With the Leicaflex SL 2 , the last model in the Leicaflex series was presented in 1974. Its main features were a more sensitive exposure meter as well as a modified viewfinder structure with lighting, sectional image rangefinder and a modified mirror for extreme wide-angle lenses. Later a version for use with the motor drive was presented. Even so, at the time of its market launch, the SL 2 was no longer state-of-the-art against competitors who were already busy working on multi-automats. In addition, the production of the SL 2 was so expensive that the housing was pushed onto the market at a loss and the profit had to be made with the lenses. Production ended after only two years and around 25,500 copies, of which in series production in known number ranges 1020 in the "Mot" version. In addition, there are some “post-series models” in small numbers that cannot be assigned to these number ranges.

Leica R (1976-2009)

Leica R4s

In order not to have to give up the growing SLR camera market, Leitz entered into a cooperation with Minolta in the early 1970s, through which Leitz gained access to modern technology such as automatic aperture control. This led to the introduction of the Leica R3 in 1976, with which Leitz had largely made the connection again. Since the late 1990s, today's Leica Camera AG has been developing SLR cameras again independently. In March 2009, the production of the R series was stopped.

From 2005 to 2007 Leica was represented with the second modular digital camera back for 35 mm cameras . This was developed in collaboration with Hasselblad / Imacon. The Leica Digital-Modul-R (DMR) can be attached to Leica R 8 and R 9 35mm cameras instead of the standard rear panel. It has an effective image resolution of approx. 10 million pixels and a format factor of 1.37, so it uses an area of ​​26.3 mm × 17.5 mm of the full small image area 36 mm × 24 mm. It was the world's first digital product to support the innovative and open Adobe DNG format . The Leica DMR was not only to be regarded as a niche product because of its high purchase price, it offered at least for Leica R owners an attractive alternative to generate digital image material with high-quality R lenses .

Leica S (since 2008)

Leica S2

In September 2008, Leica introduced the S series, a completely new digital SLR camera system developed by Leica in Solms, with a sensor size of 45 mm × 30 mm between 35 mm and medium format. The first camera in the series, the S2 (S1 was the name of an earlier digital camera from Leica, see below ) has a CCD sensor from Kodak with 37 million pixels. The Maestro image processor was developed jointly with Fujitsu. According to Leica, the S2 and the matching lenses are to be manufactured in Germany. In October 2012, the successor to the S2, now known only as the Leica S , appeared, which essentially differs from the previous model in terms of a faster processor and a few other details.

Leica analog compact cameras (1988 to 2007)

AF-C (1988-1993)

Leica AF-C1

The first Leica compact cameras were created in collaboration with Minolta (like the Leica CL 1973). The AF-C1 had a two-focal length lens (40 mm / f / 2.8 and 80 mm / f / 5.6), whereby the telephoto focal length was established by switching on a two-fold telephoto converter. The successor ( C2 zoom ), on the other hand, had a real zoom lens (40–90 mm / 1: 3.4–7.7).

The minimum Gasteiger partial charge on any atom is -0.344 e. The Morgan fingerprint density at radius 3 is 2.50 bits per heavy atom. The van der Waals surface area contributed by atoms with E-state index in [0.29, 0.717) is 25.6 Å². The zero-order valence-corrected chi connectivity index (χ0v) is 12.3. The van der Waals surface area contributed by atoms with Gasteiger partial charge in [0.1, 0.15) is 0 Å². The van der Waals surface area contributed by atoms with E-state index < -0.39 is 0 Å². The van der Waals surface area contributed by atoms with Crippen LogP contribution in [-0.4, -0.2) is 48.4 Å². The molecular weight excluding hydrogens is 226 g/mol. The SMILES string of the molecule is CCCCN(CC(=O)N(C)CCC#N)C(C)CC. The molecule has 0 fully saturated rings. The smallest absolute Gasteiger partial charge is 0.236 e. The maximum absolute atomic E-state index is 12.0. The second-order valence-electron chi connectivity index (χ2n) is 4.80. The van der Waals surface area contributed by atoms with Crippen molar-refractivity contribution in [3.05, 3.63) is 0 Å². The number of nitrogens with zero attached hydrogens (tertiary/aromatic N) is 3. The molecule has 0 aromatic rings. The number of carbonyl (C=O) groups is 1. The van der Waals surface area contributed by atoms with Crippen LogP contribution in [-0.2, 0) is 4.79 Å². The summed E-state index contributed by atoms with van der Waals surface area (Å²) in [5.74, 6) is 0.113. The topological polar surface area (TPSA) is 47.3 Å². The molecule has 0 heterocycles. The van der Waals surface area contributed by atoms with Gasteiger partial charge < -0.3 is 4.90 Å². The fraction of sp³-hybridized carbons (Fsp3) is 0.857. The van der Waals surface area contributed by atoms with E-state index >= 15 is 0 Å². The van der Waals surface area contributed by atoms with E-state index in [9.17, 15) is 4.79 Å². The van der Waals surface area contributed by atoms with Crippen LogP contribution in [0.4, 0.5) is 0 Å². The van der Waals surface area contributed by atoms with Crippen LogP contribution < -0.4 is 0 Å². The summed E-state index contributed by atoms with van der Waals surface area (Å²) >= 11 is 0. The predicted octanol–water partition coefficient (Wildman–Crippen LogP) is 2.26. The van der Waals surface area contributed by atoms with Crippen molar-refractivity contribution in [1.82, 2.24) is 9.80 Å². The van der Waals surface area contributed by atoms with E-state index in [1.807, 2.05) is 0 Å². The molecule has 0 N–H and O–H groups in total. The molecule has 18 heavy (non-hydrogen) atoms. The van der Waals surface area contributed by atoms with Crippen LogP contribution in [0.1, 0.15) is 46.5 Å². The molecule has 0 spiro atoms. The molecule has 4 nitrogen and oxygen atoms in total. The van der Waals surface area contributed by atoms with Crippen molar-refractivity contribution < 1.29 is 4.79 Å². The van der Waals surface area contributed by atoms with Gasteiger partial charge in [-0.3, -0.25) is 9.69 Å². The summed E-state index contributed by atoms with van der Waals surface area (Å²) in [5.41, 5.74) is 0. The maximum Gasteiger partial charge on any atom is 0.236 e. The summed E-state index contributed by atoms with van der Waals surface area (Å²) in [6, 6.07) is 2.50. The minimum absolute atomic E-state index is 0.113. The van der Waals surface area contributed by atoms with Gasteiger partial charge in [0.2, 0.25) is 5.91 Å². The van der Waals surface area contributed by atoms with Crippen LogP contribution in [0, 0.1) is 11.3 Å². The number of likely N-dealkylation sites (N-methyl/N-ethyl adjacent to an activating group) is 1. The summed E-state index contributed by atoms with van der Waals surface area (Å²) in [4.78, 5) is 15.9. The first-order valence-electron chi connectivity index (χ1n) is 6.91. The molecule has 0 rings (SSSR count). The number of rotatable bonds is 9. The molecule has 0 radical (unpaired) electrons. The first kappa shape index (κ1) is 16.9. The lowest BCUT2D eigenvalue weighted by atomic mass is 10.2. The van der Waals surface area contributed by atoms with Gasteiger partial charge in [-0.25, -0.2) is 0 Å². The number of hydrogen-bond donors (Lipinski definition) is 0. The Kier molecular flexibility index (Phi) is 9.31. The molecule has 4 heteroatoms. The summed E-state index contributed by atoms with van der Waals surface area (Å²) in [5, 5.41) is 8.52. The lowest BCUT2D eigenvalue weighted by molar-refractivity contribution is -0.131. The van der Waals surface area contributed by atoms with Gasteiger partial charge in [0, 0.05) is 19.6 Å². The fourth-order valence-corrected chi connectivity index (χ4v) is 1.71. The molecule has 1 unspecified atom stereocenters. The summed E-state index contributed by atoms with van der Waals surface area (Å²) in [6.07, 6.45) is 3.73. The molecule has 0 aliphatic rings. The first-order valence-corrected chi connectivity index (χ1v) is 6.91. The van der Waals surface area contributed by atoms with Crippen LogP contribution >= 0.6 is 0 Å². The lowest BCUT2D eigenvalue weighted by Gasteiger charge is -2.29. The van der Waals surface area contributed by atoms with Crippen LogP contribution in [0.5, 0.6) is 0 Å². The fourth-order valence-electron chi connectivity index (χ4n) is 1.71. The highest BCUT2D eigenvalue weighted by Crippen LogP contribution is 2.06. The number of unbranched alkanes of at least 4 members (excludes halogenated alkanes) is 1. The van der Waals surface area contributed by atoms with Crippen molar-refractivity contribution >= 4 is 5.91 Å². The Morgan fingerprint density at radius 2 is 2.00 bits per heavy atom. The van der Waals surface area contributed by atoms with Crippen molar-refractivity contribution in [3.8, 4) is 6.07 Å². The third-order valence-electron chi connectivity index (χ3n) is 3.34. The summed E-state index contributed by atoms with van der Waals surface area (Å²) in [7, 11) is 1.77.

mini (1991 to 1997)

The mini series cameras were small 35 mm compact cameras with a plastic housing and an Elmar 35 / 3.5 lens in the style of the competition from Olympus AF-1 and Yashica T 2. They had autofocus, a built-in flash and motorized film transport. The rectangular frame around the lens is characteristic of all minis. The mini was offered from 1988 to 1993, followed by the mini II (1993 to 1998) and the mini III (1996 to 1997). The mini zoom model (1993 to 1997) with a 35–70 mm zoom lens was also offered at the same time .

Z2X (1997 to 2001)

Leica Z2X

The successor to the mini series (and thus cheaper than the minilux series) was the Z2X , where the Z stands for "zoom". The camera also had a 35-70 mm zoom lens and was available in black and silver (as well as in some special color series).

Minilux (1995-2003)

Leica Minilux

The Minilux were small cameras for 35 mm film with a Summarit 40 / 2.4 that could be retracted into the titanium housing of the camera for transport. They were priced well above the mini series. They had a built-in flash, program and time automatic and auto focus. There was also the option of deactivating the autofocus and setting the distance manually, with the AF electronics assisting with light-emitting diodes in the viewfinder. The Minilux models were manufactured by Panasonic in Japan. At times, a variant with a zoom lens was also offered ( minilux zoom (1998–2003) with 35–70 mm zoom). The variant with a fixed focal length was seen on the market as a competitor model to the Contax T2 / T3, while the zoom models aimed at the Contax T-VS.

C (2000-2005)

The C series had a redesigned aluminum housing and was equipped exclusively with high-quality aspherical zoom lenses. The C1 (2000 to 2005) had a 38 105 mm Vario-Elmar, the C2 (2002 to 2005) a slightly less powerful 357-0 mm, and the C3 (2002 to 2005) a 28-80 mm zoom. With the C11 (2000 to 2001), the only Leica for the APS format was offered that had a 23–70 mm zoom (corresponds to 33 to 100 mm small picture).